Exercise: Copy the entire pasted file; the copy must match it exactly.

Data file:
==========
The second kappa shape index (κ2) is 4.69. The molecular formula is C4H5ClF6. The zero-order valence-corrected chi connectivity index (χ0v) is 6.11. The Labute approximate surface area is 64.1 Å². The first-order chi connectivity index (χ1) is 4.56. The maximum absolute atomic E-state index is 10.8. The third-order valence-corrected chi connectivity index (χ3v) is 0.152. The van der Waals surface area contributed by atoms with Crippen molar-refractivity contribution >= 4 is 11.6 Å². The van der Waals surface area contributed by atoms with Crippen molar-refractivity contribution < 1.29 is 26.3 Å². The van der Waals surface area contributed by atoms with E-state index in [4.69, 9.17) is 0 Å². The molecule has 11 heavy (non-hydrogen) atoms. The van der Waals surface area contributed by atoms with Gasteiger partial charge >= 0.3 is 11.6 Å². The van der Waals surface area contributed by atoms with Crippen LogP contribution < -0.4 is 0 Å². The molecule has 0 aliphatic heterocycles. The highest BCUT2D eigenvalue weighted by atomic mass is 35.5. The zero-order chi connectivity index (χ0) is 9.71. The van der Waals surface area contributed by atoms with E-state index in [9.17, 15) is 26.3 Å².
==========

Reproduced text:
The second kappa shape index (κ2) is 4.69. The molecular formula is C4H5ClF6. The zero-order valence-corrected chi connectivity index (χ0v) is 6.11. The Labute approximate surface area is 64.1 Å². The first-order chi connectivity index (χ1) is 4.56. The maximum absolute atomic E-state index is 10.8. The third-order valence-corrected chi connectivity index (χ3v) is 0.152. The van der Waals surface area contributed by atoms with Crippen molar-refractivity contribution >= 4 is 11.6 Å². The van der Waals surface area contributed by atoms with Crippen molar-refractivity contribution < 1.29 is 26.3 Å². The van der Waals surface area contributed by atoms with E-state index in [4.69, 9.17) is 0 Å². The molecule has 11 heavy (non-hydrogen) atoms. The van der Waals surface area contributed by atoms with Gasteiger partial charge >= 0.3 is 11.6 Å². The van der Waals surface area contributed by atoms with Crippen LogP contribution < -0.4 is 0 Å². The molecule has 0 aliphatic heterocycles. The highest BCUT2D eigenvalue weighted by atomic mass is 35.5. The zero-order chi connectivity index (χ0) is 9.71. The van der Waals surface area contributed by atoms with E-state index in [9.17, 15) is 26.3 Å².